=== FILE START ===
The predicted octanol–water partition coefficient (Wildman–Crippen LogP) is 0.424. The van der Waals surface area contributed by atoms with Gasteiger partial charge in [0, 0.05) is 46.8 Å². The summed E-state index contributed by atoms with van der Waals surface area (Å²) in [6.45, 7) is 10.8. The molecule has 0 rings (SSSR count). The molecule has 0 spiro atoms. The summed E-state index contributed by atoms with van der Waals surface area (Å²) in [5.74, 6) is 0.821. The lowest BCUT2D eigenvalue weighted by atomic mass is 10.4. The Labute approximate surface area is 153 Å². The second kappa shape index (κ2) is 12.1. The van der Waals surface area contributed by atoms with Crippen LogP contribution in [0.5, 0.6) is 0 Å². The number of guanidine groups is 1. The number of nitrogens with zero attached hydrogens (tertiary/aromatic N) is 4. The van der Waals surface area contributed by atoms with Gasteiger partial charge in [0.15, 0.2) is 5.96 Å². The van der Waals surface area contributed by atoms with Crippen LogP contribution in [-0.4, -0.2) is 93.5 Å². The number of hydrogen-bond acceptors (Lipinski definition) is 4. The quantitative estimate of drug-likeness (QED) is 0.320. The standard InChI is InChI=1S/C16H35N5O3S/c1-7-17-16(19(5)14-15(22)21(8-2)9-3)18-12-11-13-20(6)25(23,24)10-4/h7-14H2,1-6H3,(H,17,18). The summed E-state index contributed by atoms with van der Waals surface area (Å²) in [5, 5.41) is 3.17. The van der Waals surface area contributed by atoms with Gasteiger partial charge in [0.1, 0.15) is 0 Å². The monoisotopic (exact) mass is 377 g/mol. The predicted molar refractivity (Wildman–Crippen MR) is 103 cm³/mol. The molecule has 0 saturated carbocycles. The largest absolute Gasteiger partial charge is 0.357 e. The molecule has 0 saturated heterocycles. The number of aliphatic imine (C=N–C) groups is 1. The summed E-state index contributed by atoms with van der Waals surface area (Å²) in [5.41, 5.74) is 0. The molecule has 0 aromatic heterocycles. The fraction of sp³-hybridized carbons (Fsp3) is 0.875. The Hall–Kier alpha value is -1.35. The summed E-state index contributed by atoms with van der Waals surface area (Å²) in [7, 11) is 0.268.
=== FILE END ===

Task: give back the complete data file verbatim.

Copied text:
The predicted octanol–water partition coefficient (Wildman–Crippen LogP) is 0.424. The van der Waals surface area contributed by atoms with Gasteiger partial charge in [0, 0.05) is 46.8 Å². The summed E-state index contributed by atoms with van der Waals surface area (Å²) in [6.45, 7) is 10.8. The molecule has 0 rings (SSSR count). The molecule has 0 spiro atoms. The summed E-state index contributed by atoms with van der Waals surface area (Å²) in [5.74, 6) is 0.821. The lowest BCUT2D eigenvalue weighted by atomic mass is 10.4. The Labute approximate surface area is 153 Å². The second kappa shape index (κ2) is 12.1. The van der Waals surface area contributed by atoms with Crippen LogP contribution in [0.5, 0.6) is 0 Å². The number of guanidine groups is 1. The number of nitrogens with zero attached hydrogens (tertiary/aromatic N) is 4. The van der Waals surface area contributed by atoms with Gasteiger partial charge in [0.15, 0.2) is 5.96 Å². The van der Waals surface area contributed by atoms with Crippen LogP contribution in [-0.4, -0.2) is 93.5 Å². The number of hydrogen-bond acceptors (Lipinski definition) is 4. The quantitative estimate of drug-likeness (QED) is 0.320. The standard InChI is InChI=1S/C16H35N5O3S/c1-7-17-16(19(5)14-15(22)21(8-2)9-3)18-12-11-13-20(6)25(23,24)10-4/h7-14H2,1-6H3,(H,17,18). The summed E-state index contributed by atoms with van der Waals surface area (Å²) in [5, 5.41) is 3.17. The van der Waals surface area contributed by atoms with Gasteiger partial charge in [0.1, 0.15) is 0 Å². The monoisotopic (exact) mass is 377 g/mol. The predicted molar refractivity (Wildman–Crippen MR) is 103 cm³/mol. The molecule has 0 saturated carbocycles. The largest absolute Gasteiger partial charge is 0.357 e. The molecule has 0 saturated heterocycles. The number of aliphatic imine (C=N–C) groups is 1. The summed E-state index contributed by atoms with van der Waals surface area (Å²) in [5.41, 5.74) is 0. The molecule has 0 aromatic heterocycles. The fraction of sp³-hybridized carbons (Fsp3) is 0.875. The Hall–Kier alpha value is -1.35. The summed E-state index contributed by atoms with van der Waals surface area (Å²) in [7, 11) is 0.268.